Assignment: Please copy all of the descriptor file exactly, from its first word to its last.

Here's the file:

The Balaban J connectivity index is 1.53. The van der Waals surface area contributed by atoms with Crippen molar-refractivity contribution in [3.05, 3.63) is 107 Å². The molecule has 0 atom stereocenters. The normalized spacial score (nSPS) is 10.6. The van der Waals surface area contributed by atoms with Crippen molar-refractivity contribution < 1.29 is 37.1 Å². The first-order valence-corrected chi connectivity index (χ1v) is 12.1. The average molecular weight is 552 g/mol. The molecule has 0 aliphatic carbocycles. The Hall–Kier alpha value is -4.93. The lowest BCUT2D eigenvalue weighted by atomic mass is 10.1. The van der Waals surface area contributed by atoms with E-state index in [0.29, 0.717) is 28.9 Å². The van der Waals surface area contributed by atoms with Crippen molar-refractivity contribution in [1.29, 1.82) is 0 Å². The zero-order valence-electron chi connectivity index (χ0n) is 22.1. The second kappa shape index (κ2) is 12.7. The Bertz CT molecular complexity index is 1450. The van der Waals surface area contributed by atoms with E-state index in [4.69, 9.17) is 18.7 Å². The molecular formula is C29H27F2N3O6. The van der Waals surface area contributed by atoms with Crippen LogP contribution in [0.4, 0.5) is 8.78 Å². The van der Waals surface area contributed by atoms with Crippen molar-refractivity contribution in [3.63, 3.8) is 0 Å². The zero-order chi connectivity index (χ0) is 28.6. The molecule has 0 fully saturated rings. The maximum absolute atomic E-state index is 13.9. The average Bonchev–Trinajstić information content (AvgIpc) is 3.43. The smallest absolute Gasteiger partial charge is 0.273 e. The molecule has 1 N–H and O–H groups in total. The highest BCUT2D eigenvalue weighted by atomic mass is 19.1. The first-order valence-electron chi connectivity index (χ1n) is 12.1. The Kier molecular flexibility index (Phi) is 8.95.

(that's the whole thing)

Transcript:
The Balaban J connectivity index is 1.53. The van der Waals surface area contributed by atoms with Crippen molar-refractivity contribution in [3.05, 3.63) is 107 Å². The molecule has 0 atom stereocenters. The normalized spacial score (nSPS) is 10.6. The van der Waals surface area contributed by atoms with Crippen molar-refractivity contribution < 1.29 is 37.1 Å². The first-order valence-corrected chi connectivity index (χ1v) is 12.1. The average molecular weight is 552 g/mol. The molecule has 0 aliphatic carbocycles. The Hall–Kier alpha value is -4.93. The lowest BCUT2D eigenvalue weighted by atomic mass is 10.1. The van der Waals surface area contributed by atoms with E-state index in [0.29, 0.717) is 28.9 Å². The van der Waals surface area contributed by atoms with Crippen molar-refractivity contribution in [1.29, 1.82) is 0 Å². The zero-order valence-electron chi connectivity index (χ0n) is 22.1. The second kappa shape index (κ2) is 12.7. The Bertz CT molecular complexity index is 1450. The van der Waals surface area contributed by atoms with E-state index in [4.69, 9.17) is 18.7 Å². The molecular formula is C29H27F2N3O6. The van der Waals surface area contributed by atoms with Crippen LogP contribution in [0.4, 0.5) is 8.78 Å². The van der Waals surface area contributed by atoms with Crippen molar-refractivity contribution in [3.63, 3.8) is 0 Å². The zero-order chi connectivity index (χ0) is 28.6. The molecule has 0 fully saturated rings. The maximum absolute atomic E-state index is 13.9. The average Bonchev–Trinajstić information content (AvgIpc) is 3.43. The smallest absolute Gasteiger partial charge is 0.273 e. The molecule has 1 N–H and O–H groups in total. The highest BCUT2D eigenvalue weighted by atomic mass is 19.1. The first-order valence-electron chi connectivity index (χ1n) is 12.1. The Kier molecular flexibility index (Phi) is 8.95.